Focus on Leadership

"We can model and teach adaptability, shaping our educational processes to accommodate all paths to success in learning."
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Mary Beckkham, Ed.D.
College of the Canyons
Santa Clarital
CSU/UCI Alumna

Beginning with her undergraduate years at UC Irvine and continuing through a master’s degree in Education at Harvard University, Dr. Meri Beckham loved being at college. Throughout her life experiences with family, careers, and education she found herself drawn again and again to the college environment.

"Eventually I realized I could be at college every day in a career working with college students."

Completion of the CSU Long Beach master’s degree in Counseling: Student Development in Higher Education was the first step in an exciting journey. Dr. Beckham drew on her fascination with cognitive, psychosocial, and personality development as she counseled and taught. She has enjoyed roles in academic advising, student support services, community college counseling, and postbaccalaureate faculty.

Dr. Beckham became increasingly concerned, however, as she observed indicators of low academic self esteem in some students in postsecondary educational settings. During her years in the CSU/UCI Joint Doctoral Program, she studied the academic habits and strategies of students who identified with the Myers-Briggs psychological type characteristic of Perceiving. Typically adaptable, spontaneous, and time-flexible, Perceiving students comprise almost 50% of college student populations. Dr. Beckham found that successful Perceiving students, who were learning well and earning fine grades, nevertheless often wondered if they were studying, writing, or using their time at college appropriately. They compared themselves to the conventional ideal standards for college success in organization, time management, study skills, and a variety of academic behaviors. Despite the pervasive popular prescriptions for determining desired outcomes, dividing work into small chunks, and finishing well before deadlines, Perceiving students often work very differently. They effectively use bursts of energy, with tasks often completed in one sitting and only when the timing is right. Dr. Beckham documented evidence of a remarkable way of thinking and acting in college and throughout life. She developed Momentum Theory to explain the underlying rationale for those behaviors that may seem unconventional to some, but are efficient and valuable for Perceiving individuals.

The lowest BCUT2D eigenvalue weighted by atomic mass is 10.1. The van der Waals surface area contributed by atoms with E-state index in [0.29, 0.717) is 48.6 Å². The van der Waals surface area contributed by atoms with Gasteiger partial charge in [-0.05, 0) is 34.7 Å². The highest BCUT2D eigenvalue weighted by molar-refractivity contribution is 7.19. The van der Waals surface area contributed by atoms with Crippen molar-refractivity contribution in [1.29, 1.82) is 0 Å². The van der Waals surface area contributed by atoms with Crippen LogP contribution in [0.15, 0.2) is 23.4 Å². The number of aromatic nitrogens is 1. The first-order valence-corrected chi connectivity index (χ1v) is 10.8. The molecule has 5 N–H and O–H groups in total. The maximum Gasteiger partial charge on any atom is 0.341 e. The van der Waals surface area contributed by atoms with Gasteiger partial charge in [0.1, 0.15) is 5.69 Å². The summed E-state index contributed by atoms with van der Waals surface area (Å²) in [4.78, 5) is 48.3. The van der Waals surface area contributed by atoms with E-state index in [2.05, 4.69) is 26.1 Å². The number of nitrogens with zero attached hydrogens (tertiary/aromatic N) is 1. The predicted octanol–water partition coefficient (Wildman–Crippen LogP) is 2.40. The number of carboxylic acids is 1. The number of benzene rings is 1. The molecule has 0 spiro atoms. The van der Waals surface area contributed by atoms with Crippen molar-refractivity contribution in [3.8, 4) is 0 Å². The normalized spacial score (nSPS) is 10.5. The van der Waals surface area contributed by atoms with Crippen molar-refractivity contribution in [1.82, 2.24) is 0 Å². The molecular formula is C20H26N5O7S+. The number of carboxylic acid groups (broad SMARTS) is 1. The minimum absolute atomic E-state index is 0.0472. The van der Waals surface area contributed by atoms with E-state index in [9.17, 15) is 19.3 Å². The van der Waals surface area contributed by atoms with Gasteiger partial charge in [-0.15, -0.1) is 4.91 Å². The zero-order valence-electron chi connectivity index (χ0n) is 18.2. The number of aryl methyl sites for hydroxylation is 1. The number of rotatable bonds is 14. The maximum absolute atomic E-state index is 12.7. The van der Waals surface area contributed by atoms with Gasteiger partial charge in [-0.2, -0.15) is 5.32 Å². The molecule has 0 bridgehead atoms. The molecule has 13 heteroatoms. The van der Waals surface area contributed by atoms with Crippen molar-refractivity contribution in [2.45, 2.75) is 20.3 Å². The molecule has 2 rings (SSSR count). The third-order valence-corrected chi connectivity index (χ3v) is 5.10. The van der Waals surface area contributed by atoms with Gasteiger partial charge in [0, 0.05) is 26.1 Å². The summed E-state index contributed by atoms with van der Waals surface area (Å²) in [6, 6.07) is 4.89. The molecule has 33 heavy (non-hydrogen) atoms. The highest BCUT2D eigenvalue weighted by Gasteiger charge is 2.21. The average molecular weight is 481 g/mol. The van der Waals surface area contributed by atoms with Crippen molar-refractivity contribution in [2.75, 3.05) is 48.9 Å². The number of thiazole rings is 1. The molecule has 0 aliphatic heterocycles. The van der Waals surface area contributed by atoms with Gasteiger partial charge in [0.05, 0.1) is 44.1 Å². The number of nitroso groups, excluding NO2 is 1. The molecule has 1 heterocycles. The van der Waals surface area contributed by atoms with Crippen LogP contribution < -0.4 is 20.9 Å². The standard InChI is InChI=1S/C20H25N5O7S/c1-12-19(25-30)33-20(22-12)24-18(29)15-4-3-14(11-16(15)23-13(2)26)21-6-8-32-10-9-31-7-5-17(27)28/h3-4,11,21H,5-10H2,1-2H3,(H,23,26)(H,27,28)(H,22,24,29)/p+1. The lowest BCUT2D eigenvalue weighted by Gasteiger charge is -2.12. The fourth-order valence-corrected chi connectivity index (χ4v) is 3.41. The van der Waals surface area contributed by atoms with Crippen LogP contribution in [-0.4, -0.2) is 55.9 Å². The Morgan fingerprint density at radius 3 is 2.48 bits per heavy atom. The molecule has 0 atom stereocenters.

In August 2011, Dr. Beckham was awarded the Isabel Briggs Myers Memorial Research Award from the Association for Psychological Type International, in a ceremony at their biennial international conference. An article based on her dissertation study, Unconventional Learning: How Perceiving Students Succeed in College, has been submitted in consideration for publication in the Journal of Psychological Type. 

Dr. Beckham continues her research with the goal of reshaping ideas about what is required to be a successful college student and a successful human being. She sends a message of hope and encouragement to all who may (sometimes secretly) use time and space in unconventional ways.

Follow that will and that way which experience confirms to be your own. [Carl Gustav Jung]

Dr. Beckham currently is the Nursing Counselor & Nursing Retention Specialist at College of the Canyons, Santa Clarita. In addition to her Ed.D. in Educational Administration and Leadership, she holds a M.Ed. from Harvard, a M.S. from California State University, Long Beach, a B.S. from California State University, Dominguez Hills, and a B.A. from UC Irvine.